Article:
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There is plenty of air-to-ground spectrum available in Europe. One target band for commercial broadband in planes will be in the 5GHz band. But systems won't be COTS LTE - there are some tweaks needed for doppler correction and obviously the airborne systems have some special EMC requirements. Antennas are nowadays typically built into the bottom of the plane right behind the pilots cabin. It is more than one antenna behind a single radome.


And i dont expect the cost to be attractive to even start using it for the first few years...


Which cost are you referring to?
Some Airlines in North America offer it for free today.


I wonder how they did bridge a distance of 100km by standard LTE on 2.6 GHz. Did they use tracking directional antennas? I doubt you can cover a significant angle of airspace in a 100km-radius (i.e. using a wide angle sector antenna) based on standard TX power levels.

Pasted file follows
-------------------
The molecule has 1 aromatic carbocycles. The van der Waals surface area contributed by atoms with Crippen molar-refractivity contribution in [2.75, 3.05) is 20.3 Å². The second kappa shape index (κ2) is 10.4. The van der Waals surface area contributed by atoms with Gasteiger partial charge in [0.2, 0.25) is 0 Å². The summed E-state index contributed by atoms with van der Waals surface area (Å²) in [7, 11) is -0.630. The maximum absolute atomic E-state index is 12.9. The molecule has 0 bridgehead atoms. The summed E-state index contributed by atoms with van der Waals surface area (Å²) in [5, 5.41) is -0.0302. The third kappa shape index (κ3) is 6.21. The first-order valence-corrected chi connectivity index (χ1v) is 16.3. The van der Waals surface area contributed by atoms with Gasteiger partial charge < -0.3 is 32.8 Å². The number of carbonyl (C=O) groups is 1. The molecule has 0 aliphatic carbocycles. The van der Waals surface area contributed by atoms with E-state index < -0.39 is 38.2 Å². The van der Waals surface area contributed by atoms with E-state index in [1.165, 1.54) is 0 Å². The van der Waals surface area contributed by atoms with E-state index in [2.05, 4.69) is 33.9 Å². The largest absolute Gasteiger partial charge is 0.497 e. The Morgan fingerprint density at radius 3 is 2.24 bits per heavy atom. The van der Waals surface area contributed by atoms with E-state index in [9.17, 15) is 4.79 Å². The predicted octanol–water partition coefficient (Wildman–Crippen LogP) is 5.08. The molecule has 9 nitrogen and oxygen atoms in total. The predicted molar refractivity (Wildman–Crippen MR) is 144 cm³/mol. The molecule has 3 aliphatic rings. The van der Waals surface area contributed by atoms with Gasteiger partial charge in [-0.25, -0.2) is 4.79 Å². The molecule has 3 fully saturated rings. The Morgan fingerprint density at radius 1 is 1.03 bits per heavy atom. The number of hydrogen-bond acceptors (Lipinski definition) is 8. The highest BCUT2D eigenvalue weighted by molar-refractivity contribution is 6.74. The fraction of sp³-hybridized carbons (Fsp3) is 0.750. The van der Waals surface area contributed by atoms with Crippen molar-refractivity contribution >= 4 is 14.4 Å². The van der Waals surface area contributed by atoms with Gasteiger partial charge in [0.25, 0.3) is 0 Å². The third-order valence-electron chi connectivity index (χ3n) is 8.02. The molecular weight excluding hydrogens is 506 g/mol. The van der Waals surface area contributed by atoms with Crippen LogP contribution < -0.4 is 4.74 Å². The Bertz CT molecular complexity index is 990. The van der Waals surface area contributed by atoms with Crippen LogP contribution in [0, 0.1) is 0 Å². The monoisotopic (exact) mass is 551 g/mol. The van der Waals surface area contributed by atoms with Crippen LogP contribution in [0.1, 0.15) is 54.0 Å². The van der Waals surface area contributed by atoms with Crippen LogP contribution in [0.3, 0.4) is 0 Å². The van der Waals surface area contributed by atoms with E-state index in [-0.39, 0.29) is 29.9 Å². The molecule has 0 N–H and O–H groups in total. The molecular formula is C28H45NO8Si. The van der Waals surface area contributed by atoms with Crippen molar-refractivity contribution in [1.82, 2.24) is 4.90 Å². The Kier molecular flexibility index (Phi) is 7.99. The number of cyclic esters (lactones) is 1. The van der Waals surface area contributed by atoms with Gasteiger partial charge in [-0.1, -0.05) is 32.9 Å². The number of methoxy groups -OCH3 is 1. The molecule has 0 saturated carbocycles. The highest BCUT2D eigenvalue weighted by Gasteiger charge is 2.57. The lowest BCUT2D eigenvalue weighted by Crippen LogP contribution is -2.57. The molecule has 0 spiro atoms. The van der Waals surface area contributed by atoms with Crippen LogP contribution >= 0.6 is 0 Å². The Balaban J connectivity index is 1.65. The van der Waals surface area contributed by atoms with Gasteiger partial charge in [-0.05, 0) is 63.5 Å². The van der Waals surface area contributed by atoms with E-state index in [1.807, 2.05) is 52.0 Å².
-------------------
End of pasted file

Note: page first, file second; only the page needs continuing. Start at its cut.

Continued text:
In any case it will take years until there's Europe-wide coverage as there are just too many regulatory bodies involved.

Another approach would be to deploy MEO satellites which could significantly reduce latency and provide worldwide coverage, however at significantly higher costs than a ground-based system.


yes, devices in planes can use tracking antennas with a narrow beam (>10dBi range). Power levels are also higher (>30dBm). This leads to a system gain beyond 170dB. FSL @5GHz for 100km is below 150dB.


Just one example: EVDO based system covering continental US.



I wonder what solutions are used for bus and trains in order to provide Internet on the board.
Is any of mobile network like GPRS/UMTS/HSPA/LTE used or rather satellite based solutions.

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